ATLANTA — As the situation in Afghanistan continues to unfold, the exodus from the country has drawn comparisons to the departure of immigrants after the Vietnam War.
Phi Nguyen is a second-generation Vietnamese-American. Her parents were refugees who left after the fall of Saigon in the 1970s.
"I think the images we’re seeing are very striking and they harken back to what happened in Vietnam," Nguyen said. “It leaves a lot of people in a position where they’re scared for their lives and where they need to seek refuge elsewhere for fear of political persecution.”
Nguyen is now the litigation director for Asian Americans Advancing Justice - Atlanta, which advocates for civil rights, immigrant justice and voting rights for Asian-Americans and Pacific Islanders in Georgia and across the Southeast. The organization recently called on the Biden Administration to help as many refugees as possible.
Kavi Vu grew up in a time after the Vietnam. She moved to the U.S. with her parents when she was two years old in the hopes of making a better life.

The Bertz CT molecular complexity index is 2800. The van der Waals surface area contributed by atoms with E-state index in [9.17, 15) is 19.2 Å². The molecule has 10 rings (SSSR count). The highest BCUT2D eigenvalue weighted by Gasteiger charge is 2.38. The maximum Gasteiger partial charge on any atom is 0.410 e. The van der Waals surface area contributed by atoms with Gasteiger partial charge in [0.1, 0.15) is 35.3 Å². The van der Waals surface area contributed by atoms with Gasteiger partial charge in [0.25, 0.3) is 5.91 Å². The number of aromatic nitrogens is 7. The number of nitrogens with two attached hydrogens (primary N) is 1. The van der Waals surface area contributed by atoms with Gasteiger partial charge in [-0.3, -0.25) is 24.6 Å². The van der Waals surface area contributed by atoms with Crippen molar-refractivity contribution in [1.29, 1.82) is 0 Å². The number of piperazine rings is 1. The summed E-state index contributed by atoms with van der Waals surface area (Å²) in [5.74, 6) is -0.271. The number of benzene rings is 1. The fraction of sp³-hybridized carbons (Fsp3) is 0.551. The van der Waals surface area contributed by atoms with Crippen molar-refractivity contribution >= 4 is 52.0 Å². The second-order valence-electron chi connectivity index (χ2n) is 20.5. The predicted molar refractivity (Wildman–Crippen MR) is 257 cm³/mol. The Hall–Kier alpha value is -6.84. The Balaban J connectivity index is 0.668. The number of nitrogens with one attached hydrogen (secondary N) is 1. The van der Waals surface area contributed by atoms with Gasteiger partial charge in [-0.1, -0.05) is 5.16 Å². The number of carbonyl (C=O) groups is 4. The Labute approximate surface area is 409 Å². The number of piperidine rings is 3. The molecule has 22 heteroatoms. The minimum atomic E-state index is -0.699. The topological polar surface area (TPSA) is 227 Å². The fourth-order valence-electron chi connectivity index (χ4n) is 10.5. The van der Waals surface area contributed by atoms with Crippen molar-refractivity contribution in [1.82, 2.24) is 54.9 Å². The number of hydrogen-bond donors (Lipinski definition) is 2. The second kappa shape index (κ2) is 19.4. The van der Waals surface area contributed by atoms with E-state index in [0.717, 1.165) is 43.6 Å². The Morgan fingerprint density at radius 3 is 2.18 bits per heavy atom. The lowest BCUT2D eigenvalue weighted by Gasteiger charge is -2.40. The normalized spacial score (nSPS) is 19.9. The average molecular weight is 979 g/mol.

“No one wants to be a refugee, but at that time it was really unsafe,” Vu said. "There’s a lot of pain, generational trauma, and I think there might be some shame in it. I think a lot of Vietnamese folks feel like they deserted their country. As a refugee, you’re not starting from scratch. You’re starting from negative 100. I think it’s interesting, and you’re not giving refugees enough credit.”
Vu said her parents sent her two older sisters ahead with other family to the United States, and it would be years before the entire family was reunited. Despite the struggle, Vu said the thousands of Afghan refugees could potentially look forward to new opportunities they might not have had in their home country.
“It’s incredible to get to say that you’re creating your life and you really get to craft what your life looks like," Vu said. “We really get to create our sense of belonging here as refugees.”
117,000 people have been airlifted out of Afghanistan in the last couple of weeks, including 5,400 Americans. In that time, a suicide bombing killed 13 American service members at the Kabul airport. The U.S. has since retaliated against the Islamic State with an airstrike. The Pentagon said a drone strike killed two high-profile Islamic State militants. There is an August 31 deadline still in place for completing the American exit from Afghanistan.
Project Ally is a community response to provide immigration support to Afghan families with loved ones still in Afghanistan. The Georgia Asylum and Immigration Network, along with the American Immigration Lawyers Association - Georgia Alabama Chapter and the Refugee Women's Network started the project. To donate click here. To learn more about volunteering, click here. And to get more information, click here.